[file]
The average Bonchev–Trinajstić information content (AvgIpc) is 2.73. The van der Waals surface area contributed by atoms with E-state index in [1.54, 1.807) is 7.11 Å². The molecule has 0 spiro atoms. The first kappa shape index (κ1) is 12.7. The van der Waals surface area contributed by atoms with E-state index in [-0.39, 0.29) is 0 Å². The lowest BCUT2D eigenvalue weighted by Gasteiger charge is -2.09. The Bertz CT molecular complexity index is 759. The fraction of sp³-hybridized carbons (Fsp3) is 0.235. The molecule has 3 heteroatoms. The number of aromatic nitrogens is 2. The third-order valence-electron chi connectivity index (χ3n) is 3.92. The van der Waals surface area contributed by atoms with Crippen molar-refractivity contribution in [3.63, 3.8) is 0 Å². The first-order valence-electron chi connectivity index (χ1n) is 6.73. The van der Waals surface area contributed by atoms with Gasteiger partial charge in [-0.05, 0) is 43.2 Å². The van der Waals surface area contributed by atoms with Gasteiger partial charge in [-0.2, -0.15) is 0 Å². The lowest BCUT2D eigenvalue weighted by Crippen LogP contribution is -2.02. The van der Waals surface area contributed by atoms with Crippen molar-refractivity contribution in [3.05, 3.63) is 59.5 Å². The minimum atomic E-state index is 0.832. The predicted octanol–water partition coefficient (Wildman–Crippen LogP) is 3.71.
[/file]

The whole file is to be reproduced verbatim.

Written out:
The average Bonchev–Trinajstić information content (AvgIpc) is 2.73. The van der Waals surface area contributed by atoms with E-state index in [1.54, 1.807) is 7.11 Å². The molecule has 0 spiro atoms. The first kappa shape index (κ1) is 12.7. The van der Waals surface area contributed by atoms with E-state index in [-0.39, 0.29) is 0 Å². The lowest BCUT2D eigenvalue weighted by Gasteiger charge is -2.09. The Bertz CT molecular complexity index is 759. The fraction of sp³-hybridized carbons (Fsp3) is 0.235. The molecule has 3 heteroatoms. The number of aromatic nitrogens is 2. The third-order valence-electron chi connectivity index (χ3n) is 3.92. The van der Waals surface area contributed by atoms with Crippen molar-refractivity contribution in [3.63, 3.8) is 0 Å². The first-order valence-electron chi connectivity index (χ1n) is 6.73. The van der Waals surface area contributed by atoms with Gasteiger partial charge in [-0.05, 0) is 43.2 Å². The van der Waals surface area contributed by atoms with Gasteiger partial charge in [-0.2, -0.15) is 0 Å². The lowest BCUT2D eigenvalue weighted by Crippen LogP contribution is -2.02. The van der Waals surface area contributed by atoms with Crippen molar-refractivity contribution in [3.05, 3.63) is 59.5 Å². The minimum atomic E-state index is 0.832. The predicted octanol–water partition coefficient (Wildman–Crippen LogP) is 3.71.